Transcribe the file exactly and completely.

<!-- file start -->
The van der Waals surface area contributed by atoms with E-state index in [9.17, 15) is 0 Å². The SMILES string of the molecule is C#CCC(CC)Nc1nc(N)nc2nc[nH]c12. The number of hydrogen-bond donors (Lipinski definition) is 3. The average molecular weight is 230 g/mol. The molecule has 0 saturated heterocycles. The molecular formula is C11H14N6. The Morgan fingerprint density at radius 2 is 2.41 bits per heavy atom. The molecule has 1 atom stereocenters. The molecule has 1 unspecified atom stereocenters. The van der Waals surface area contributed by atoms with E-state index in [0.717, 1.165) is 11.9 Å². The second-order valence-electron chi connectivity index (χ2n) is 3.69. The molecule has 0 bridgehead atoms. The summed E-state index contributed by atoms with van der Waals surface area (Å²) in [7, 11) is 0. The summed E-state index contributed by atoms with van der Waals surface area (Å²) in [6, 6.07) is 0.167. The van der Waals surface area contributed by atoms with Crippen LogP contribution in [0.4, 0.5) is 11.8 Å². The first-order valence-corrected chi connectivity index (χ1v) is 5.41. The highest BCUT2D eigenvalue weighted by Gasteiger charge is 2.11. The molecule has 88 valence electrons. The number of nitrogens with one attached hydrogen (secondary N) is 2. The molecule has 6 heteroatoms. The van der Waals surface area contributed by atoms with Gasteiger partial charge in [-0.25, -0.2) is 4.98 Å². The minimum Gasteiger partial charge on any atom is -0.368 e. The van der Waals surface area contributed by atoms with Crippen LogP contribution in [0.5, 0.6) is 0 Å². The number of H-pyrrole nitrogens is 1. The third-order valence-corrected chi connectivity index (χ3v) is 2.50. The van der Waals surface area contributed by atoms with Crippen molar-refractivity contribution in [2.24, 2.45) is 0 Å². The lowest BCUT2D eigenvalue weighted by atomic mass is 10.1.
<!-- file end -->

The van der Waals surface area contributed by atoms with E-state index in [9.17, 15) is 0 Å². The SMILES string of the molecule is C#CCC(CC)Nc1nc(N)nc2nc[nH]c12. The number of hydrogen-bond donors (Lipinski definition) is 3. The average molecular weight is 230 g/mol. The molecule has 0 saturated heterocycles. The molecular formula is C11H14N6. The Morgan fingerprint density at radius 2 is 2.41 bits per heavy atom. The molecule has 1 atom stereocenters. The molecule has 1 unspecified atom stereocenters. The van der Waals surface area contributed by atoms with E-state index in [0.717, 1.165) is 11.9 Å². The second-order valence-electron chi connectivity index (χ2n) is 3.69. The molecule has 0 bridgehead atoms. The summed E-state index contributed by atoms with van der Waals surface area (Å²) in [7, 11) is 0. The summed E-state index contributed by atoms with van der Waals surface area (Å²) in [6, 6.07) is 0.167. The van der Waals surface area contributed by atoms with Crippen LogP contribution in [0.4, 0.5) is 11.8 Å². The first-order valence-corrected chi connectivity index (χ1v) is 5.41. The highest BCUT2D eigenvalue weighted by Gasteiger charge is 2.11. The molecule has 88 valence electrons. The number of nitrogens with one attached hydrogen (secondary N) is 2. The molecule has 6 heteroatoms. The van der Waals surface area contributed by atoms with Gasteiger partial charge in [-0.25, -0.2) is 4.98 Å². The minimum Gasteiger partial charge on any atom is -0.368 e. The van der Waals surface area contributed by atoms with Crippen LogP contribution in [0.5, 0.6) is 0 Å². The number of H-pyrrole nitrogens is 1. The third-order valence-corrected chi connectivity index (χ3v) is 2.50. The van der Waals surface area contributed by atoms with Crippen molar-refractivity contribution in [2.24, 2.45) is 0 Å². The lowest BCUT2D eigenvalue weighted by atomic mass is 10.1.